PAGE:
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Discussion Starter #1
We brought up our version of a christmas train. We have a pretty big room with a fairly large circuit of track probably 12 X 14. We run a Aristo-craft pacific locomotive with 3 coaches. This year we brought it all up and added smoke oil and the train runs as normal. We added the 3 coaches and it blew an inline fuse from the train engineer to the track.

It appears that we only need to have this one coach on the track, not even hooked up to the engine for it to blow the fuse. I believe that eliminates to much draw from the engine to blow the fuse.

The weird thing for us is the switch for the lights is in the off position for this coach. Do we have a short somewhere in this coach?

I'm not very good with electricity so I'm not sure how to even check. I do have a multimeter I could use if I got some explanation.

I'm also out of extra fuses, so I need to run to radio shack to get more before I experiment on the track. :) Right now the train runs great, smokes, the lights on the other coaches are fine.

I do have the train engineer in PWC mode. Our power supply is the Crest CRE-55465.

Please help, not quite Christmas without the observation coach on the end of the train.

Thank you,

New Member - Bill Schickling
 

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One or more of the wheels are installed incorrectly--that's my guess.

Turn the car over. Aristo wheels are designed so one wheel on each axle picks up power and the other doesn't. You can tell which side picks up power, because on the side that doesn't, the wheel is insulated from the axle by a plastic spacer. You need to make sure the wheels that pick up power are oriented correctly.

Now look at the trucks. You'll see a red wire and a black wire, on opposite sides of the truck. The wires are soldered to a brass bushing, and the axle end goes into the bushing. Make sure that the wheel WITHOUT the spacer is oriented so that its axle goes into the bushing that has the wire. Typically, they alternate. You need to make sure that the wheels without the spacer are oriented so that they go to the bushing with the wire on it.

If you look at the wheels they should look like this:

spacer----------------no spacer/wired bushing


wired bushing/nospacer-------------spacer


If there are three wheels on the truck, check to see if the middle axle bushing are wired for power--I don't think they are, but I they might be. Make sure that middle wheel is oriented so the power pickup wheel is on the side with the wired bushing




You can gently pry the wheels out of the trucks and put them in the right way--it's really simple. I'd be willing to bet a significant sum that's your problem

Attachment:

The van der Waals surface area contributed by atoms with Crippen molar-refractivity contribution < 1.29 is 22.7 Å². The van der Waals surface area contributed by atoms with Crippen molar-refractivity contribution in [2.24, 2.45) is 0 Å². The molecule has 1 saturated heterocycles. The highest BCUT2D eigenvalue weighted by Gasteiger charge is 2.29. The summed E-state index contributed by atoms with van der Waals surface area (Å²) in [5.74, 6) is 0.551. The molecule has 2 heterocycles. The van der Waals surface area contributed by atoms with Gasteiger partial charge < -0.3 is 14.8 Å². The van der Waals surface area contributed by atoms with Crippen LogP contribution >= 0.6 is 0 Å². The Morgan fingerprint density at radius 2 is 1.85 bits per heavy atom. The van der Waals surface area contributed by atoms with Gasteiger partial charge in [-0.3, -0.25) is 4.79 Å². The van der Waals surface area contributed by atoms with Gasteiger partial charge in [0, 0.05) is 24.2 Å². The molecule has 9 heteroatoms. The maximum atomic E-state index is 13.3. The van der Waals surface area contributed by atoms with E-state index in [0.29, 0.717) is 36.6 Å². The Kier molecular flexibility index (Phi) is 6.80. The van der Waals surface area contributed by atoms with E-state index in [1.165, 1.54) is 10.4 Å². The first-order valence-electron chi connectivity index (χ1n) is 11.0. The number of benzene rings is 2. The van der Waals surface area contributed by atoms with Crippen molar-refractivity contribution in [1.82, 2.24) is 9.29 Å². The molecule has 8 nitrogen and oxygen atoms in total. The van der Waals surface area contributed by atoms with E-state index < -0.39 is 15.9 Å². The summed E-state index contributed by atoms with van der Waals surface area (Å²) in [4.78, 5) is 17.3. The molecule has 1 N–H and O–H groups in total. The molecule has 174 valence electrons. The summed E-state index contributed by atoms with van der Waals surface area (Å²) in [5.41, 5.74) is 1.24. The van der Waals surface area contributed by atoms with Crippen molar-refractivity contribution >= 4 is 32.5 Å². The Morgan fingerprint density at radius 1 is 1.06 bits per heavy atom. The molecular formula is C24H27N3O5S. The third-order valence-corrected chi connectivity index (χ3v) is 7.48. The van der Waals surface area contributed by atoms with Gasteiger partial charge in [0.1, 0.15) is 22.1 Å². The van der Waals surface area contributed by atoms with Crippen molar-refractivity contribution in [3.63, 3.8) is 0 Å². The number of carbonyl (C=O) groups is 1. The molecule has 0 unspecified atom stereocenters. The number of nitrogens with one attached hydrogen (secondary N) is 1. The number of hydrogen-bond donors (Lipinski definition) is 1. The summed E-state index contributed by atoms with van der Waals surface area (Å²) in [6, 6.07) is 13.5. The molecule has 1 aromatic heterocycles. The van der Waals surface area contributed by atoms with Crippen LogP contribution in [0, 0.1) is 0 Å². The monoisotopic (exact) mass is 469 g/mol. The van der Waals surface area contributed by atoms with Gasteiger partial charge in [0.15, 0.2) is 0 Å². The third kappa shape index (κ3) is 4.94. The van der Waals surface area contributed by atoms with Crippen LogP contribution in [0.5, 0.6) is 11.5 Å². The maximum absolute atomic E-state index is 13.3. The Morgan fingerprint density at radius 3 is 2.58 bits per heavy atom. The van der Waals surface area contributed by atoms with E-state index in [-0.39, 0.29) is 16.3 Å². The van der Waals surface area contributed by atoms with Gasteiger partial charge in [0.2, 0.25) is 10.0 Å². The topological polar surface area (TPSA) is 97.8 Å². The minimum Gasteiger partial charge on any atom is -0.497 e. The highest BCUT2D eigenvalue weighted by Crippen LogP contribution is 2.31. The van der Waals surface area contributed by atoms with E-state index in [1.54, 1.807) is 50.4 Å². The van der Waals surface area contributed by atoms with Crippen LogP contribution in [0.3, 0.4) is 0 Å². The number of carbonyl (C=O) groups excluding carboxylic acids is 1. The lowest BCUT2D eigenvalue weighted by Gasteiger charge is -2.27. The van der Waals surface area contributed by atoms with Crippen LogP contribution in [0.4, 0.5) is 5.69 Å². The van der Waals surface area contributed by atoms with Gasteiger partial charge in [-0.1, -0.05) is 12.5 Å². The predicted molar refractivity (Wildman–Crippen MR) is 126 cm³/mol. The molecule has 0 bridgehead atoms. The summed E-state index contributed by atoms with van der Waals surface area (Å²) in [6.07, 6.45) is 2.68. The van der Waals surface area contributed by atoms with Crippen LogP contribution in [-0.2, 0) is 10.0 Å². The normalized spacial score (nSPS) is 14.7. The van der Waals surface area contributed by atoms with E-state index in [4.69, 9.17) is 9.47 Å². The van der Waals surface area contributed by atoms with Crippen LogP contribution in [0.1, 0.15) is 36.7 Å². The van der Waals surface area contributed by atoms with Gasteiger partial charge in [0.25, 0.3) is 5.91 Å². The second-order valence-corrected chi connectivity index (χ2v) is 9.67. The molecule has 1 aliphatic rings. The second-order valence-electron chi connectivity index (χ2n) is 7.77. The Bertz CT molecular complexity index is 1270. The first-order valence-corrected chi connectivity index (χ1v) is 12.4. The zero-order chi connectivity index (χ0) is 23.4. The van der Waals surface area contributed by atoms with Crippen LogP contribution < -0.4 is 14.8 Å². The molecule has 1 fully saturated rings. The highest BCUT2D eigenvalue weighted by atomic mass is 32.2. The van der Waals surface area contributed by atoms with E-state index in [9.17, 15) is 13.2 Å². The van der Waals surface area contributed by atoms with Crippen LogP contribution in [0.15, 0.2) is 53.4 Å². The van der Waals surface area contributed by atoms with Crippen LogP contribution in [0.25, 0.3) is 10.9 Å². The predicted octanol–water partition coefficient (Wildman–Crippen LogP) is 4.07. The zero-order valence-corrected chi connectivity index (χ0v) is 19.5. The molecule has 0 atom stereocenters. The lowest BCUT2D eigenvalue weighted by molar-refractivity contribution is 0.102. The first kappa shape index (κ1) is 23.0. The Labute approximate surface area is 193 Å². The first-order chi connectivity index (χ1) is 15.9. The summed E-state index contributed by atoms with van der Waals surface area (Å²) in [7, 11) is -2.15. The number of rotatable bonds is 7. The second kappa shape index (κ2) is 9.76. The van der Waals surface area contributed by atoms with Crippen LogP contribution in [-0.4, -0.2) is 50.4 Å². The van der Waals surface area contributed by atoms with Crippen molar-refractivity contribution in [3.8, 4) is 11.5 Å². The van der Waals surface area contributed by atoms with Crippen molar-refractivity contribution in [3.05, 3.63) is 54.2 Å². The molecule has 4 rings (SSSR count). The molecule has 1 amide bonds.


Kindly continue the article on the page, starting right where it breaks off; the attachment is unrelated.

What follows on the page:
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Discussion Starter #4
I flipped the coach over and the wheels are different. These are three wheel trucks. Both sides of the wheels have wires attached to the bushings that the wheel st rides in. On each side of the truck it has wires to the front and back wheel set. Both sides have wired bushings and the both sides have a metal washer between the bushing and the wheel.

No wires are exposed or crossed from one side to the other. Can I take each axle off and see if there is continuity from one side to the other through the axle? I would guess you shouldn't have this if both sides are picking up power, correct?

Everything seems soldered securely.

Thank you,

Bill Schickling
 

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Discussion Starter #5
OK - It is running again. I took each axle off and looked them over cleaned some dust and a few cat hairs out from between the bushings and the axles. I broke out my meter and checked contnuity between axle ends, bushings with and without llights switch in on position. There didn;t seem to be a short afterr the cleaning. I admit to not checking before I started pulling things apart. One bushing seemed to be twisted in the plastic, so I moved that to be straight up and down again.

I put it on the track and checked again for a short and it didnt seem to have one. Again I admit to not being an electrical whiz, so I was going a little on faith.

I turned on power supply and the train engineer and everything seemed fine.

The train is now running as before.

Thanks for the help.

Merry Christmas.
 

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Posted By 1960bugeye on 20 Dec 2009 08:30 AM